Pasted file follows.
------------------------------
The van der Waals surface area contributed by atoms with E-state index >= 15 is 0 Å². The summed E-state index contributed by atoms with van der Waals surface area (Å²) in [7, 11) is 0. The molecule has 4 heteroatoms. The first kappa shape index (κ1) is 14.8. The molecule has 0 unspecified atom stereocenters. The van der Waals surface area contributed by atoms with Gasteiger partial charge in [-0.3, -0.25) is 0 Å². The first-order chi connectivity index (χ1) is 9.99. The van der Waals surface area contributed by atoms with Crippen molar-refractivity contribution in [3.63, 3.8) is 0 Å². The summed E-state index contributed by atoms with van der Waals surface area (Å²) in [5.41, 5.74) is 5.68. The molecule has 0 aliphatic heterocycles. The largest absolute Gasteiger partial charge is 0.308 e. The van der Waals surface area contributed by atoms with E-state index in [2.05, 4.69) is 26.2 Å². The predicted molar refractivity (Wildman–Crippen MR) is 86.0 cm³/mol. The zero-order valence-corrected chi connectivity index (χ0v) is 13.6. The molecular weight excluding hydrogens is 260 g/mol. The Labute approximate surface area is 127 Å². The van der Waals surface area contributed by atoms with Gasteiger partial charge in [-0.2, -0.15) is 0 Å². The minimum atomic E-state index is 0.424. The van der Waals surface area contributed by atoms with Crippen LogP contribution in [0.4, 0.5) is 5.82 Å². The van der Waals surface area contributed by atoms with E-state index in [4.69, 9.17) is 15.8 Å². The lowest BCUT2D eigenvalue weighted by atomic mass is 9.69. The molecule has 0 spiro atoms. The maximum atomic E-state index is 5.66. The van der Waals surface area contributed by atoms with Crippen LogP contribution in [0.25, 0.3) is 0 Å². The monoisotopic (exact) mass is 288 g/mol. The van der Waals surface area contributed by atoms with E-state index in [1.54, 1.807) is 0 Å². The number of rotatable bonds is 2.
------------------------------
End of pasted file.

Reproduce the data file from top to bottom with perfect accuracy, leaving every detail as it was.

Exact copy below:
The van der Waals surface area contributed by atoms with E-state index >= 15 is 0 Å². The summed E-state index contributed by atoms with van der Waals surface area (Å²) in [7, 11) is 0. The molecule has 4 heteroatoms. The first kappa shape index (κ1) is 14.8. The molecule has 0 unspecified atom stereocenters. The van der Waals surface area contributed by atoms with Gasteiger partial charge in [-0.3, -0.25) is 0 Å². The first-order chi connectivity index (χ1) is 9.99. The van der Waals surface area contributed by atoms with Crippen molar-refractivity contribution in [3.63, 3.8) is 0 Å². The summed E-state index contributed by atoms with van der Waals surface area (Å²) in [5.41, 5.74) is 5.68. The molecule has 0 aliphatic heterocycles. The largest absolute Gasteiger partial charge is 0.308 e. The van der Waals surface area contributed by atoms with E-state index in [2.05, 4.69) is 26.2 Å². The predicted molar refractivity (Wildman–Crippen MR) is 86.0 cm³/mol. The zero-order valence-corrected chi connectivity index (χ0v) is 13.6. The molecular weight excluding hydrogens is 260 g/mol. The Labute approximate surface area is 127 Å². The van der Waals surface area contributed by atoms with Gasteiger partial charge in [-0.2, -0.15) is 0 Å². The minimum atomic E-state index is 0.424. The van der Waals surface area contributed by atoms with Crippen LogP contribution in [0.4, 0.5) is 5.82 Å². The van der Waals surface area contributed by atoms with E-state index in [4.69, 9.17) is 15.8 Å². The lowest BCUT2D eigenvalue weighted by atomic mass is 9.69. The molecule has 0 spiro atoms. The maximum atomic E-state index is 5.66. The van der Waals surface area contributed by atoms with Crippen LogP contribution in [0.25, 0.3) is 0 Å². The monoisotopic (exact) mass is 288 g/mol. The van der Waals surface area contributed by atoms with E-state index in [1.54, 1.807) is 0 Å². The number of rotatable bonds is 2.